The above preview is unformatted text

This student written piece of work is one of many that can be found in our AS and A Level British History: Monarchy & Politics section.

Found what you're looking for?

  • Start learning 29% faster today
  • 150,000+ documents available
  • Just £6.99 a month

Not the one? Search for your essay title...
  • Join over 1.2 million students every month
  • Accelerate your learning by 29%
  • Unlimited access from just £6.99 per month

See related essaysSee related essays

Related AS and A Level British History: Monarchy & Politics essays

  1. How and why was Pitt able to gain and secure his Prime Minister position ...

    Pitt knew that the King wanted the failure of the coalition and was aware that the King was working towards its demise. The King was again The British East India Company was in trouble and Fox proposed nationalizing it, thus providing the government with a new source of appointments so they could reward and maintain support.

  2. How and Why Did Pitt Stay in Power for so Long?

    This crushing defeat means that from 1784 the opposition to Pitt is weak. Weak opposition meant that there was no credible alternative to Pitt's plans for this country. Also the Foxites' separate factions were squabbling between themselves which compared to Pitt's united approach to dealing with problems looked weak.

  1. Why did Pitt become prime-minister in December 1783?

    Pitt's naturally ability stemmed from his family but was also due to his development of his own natural talents. Pitt seemed to have inherited his hard-headedness and financial acumen from his mother's side of his family. As a child Pitt quickly became proficient in Spanish and Greek.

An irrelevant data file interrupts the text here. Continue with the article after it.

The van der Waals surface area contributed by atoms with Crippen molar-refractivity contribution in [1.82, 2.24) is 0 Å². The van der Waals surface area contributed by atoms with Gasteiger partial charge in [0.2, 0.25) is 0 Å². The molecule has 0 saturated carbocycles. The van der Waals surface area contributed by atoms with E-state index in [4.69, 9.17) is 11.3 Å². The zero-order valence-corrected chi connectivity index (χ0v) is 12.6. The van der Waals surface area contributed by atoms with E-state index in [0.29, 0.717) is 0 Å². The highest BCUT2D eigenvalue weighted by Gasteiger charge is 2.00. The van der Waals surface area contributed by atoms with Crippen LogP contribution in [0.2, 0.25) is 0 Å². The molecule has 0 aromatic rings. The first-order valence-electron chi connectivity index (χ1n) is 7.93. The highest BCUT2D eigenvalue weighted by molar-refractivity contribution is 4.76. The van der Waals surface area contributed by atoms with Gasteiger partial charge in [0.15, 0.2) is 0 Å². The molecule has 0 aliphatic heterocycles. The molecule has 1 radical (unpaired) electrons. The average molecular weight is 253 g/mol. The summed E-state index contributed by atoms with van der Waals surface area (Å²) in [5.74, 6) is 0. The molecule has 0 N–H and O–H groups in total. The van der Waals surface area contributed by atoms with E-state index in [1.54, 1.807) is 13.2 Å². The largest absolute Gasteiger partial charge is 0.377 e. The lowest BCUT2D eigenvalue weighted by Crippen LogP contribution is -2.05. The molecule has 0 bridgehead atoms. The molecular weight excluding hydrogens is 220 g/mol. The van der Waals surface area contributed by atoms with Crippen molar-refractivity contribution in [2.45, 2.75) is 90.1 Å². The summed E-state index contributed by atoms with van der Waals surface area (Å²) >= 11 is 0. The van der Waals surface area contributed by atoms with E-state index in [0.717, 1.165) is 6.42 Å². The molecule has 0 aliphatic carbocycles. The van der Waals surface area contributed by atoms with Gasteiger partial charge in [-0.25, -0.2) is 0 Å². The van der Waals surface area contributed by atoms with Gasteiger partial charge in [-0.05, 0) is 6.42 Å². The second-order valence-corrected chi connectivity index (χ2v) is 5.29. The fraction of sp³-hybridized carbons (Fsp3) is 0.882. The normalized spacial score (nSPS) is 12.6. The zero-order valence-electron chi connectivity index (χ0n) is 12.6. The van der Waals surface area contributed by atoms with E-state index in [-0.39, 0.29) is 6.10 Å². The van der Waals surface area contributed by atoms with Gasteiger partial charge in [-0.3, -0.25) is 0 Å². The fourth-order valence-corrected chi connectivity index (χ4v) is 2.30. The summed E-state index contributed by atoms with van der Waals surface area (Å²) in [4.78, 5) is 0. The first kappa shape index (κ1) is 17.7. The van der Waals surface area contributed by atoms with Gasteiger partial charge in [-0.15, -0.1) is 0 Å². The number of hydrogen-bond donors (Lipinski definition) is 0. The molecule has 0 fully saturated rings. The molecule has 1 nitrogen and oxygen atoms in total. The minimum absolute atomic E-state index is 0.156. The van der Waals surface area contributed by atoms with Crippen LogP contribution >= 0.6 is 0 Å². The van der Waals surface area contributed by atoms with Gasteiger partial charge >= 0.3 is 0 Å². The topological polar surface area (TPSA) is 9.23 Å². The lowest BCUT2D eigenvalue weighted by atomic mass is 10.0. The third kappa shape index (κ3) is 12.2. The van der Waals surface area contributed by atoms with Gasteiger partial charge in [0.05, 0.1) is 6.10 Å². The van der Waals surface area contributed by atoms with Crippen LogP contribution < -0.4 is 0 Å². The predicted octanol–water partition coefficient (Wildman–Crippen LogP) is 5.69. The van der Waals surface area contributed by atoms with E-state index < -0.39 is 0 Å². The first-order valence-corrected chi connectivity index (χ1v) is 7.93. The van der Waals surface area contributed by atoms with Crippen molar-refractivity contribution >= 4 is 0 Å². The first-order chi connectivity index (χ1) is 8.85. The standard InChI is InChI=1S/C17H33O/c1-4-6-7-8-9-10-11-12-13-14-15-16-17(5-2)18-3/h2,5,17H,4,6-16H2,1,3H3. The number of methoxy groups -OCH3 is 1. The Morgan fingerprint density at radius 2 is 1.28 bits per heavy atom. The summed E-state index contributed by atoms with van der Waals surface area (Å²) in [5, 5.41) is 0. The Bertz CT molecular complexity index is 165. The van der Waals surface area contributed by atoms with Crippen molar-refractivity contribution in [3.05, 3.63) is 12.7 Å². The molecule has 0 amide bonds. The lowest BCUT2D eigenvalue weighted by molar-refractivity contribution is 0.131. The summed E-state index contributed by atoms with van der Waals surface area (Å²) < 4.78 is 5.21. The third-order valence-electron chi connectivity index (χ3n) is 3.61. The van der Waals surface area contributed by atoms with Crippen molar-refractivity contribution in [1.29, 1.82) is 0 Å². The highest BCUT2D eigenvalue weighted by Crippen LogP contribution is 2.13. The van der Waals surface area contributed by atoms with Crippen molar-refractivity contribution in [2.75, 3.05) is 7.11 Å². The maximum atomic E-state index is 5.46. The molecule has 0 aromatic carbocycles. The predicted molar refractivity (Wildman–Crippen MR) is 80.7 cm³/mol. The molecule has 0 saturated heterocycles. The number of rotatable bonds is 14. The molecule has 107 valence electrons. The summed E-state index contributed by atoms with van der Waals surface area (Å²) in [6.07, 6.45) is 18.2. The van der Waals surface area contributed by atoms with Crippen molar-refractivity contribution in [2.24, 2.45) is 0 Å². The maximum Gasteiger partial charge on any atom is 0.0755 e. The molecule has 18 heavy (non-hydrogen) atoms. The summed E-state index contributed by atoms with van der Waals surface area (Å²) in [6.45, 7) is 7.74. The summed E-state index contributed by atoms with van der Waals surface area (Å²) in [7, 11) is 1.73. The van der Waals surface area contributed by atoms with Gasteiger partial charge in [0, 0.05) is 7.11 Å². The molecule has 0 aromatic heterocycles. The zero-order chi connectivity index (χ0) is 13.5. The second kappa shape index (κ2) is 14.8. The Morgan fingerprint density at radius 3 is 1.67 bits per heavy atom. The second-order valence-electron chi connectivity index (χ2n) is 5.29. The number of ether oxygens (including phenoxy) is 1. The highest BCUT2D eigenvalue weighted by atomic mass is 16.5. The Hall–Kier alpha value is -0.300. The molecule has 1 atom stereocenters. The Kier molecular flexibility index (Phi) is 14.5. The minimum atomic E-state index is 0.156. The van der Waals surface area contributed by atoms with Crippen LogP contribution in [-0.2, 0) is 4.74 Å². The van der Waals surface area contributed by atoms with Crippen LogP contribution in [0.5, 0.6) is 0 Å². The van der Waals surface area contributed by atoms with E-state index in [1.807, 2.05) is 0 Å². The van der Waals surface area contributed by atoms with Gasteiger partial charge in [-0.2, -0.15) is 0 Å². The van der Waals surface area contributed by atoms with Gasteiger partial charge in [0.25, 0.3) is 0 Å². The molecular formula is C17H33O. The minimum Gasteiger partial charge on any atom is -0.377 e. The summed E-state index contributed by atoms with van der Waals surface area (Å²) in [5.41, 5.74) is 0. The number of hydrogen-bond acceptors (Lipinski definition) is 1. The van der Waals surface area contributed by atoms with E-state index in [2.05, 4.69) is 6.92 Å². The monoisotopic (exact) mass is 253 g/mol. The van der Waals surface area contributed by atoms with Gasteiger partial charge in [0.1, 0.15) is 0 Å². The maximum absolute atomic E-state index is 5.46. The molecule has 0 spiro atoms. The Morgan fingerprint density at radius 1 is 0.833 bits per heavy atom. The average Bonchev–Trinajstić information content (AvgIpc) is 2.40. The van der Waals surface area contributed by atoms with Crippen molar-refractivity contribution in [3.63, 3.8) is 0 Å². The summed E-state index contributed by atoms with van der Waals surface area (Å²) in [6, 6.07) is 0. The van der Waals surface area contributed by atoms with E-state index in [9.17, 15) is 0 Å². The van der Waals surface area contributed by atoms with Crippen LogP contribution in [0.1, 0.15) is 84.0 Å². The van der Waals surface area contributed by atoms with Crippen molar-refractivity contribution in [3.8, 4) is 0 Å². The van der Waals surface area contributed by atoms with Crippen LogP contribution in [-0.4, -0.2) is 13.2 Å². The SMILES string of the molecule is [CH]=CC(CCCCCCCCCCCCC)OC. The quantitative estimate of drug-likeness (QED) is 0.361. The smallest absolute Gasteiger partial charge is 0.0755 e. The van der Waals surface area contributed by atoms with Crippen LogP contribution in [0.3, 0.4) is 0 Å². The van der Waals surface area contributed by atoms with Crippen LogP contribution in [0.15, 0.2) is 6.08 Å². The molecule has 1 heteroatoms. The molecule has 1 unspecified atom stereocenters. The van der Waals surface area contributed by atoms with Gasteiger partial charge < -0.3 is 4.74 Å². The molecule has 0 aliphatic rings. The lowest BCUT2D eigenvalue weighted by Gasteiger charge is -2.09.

2. 'The support of George III was the most important reason why William Pitt the ...

    Despite these advantages Pitt was only twenty four when he became Prime Minister, and hence was significantly inexperienced. This led to a comment by the leader of the opposition and Pitt's sworn enemy, Charles J. Fox, descriptive of his leadership, 'a mince pie ministry led by a schoolboy.'

  1. The Prince.

    The prince read fluently, complete with waving arm actions. "Shall I hear more, or..." "No James. No. Put some feeling into it. It's sad. Be sad. Do it again." Rodriguez interrupted. "Shall I hear more, or shall I speak at this?"

  2. Warner Bros.' GoodFellas (1990) is director Martin Scorsese's stylistic masterpiece - a follow-up film ...

    In the next scene, a scared Sonny - with a bandage on his forehead from the injury, complains to Paulie about how Tommy's behavior (he's compared to "an arch criminal") is dangerous, disruptive and volatile to the self-regulating criminal world, but Paulie responds helplessly: "You think you're the only one?

  • Over 160,000 pieces
    of student written work
  • Annotated by
    experienced teachers
  • Ideas and feedback to
    improve your own work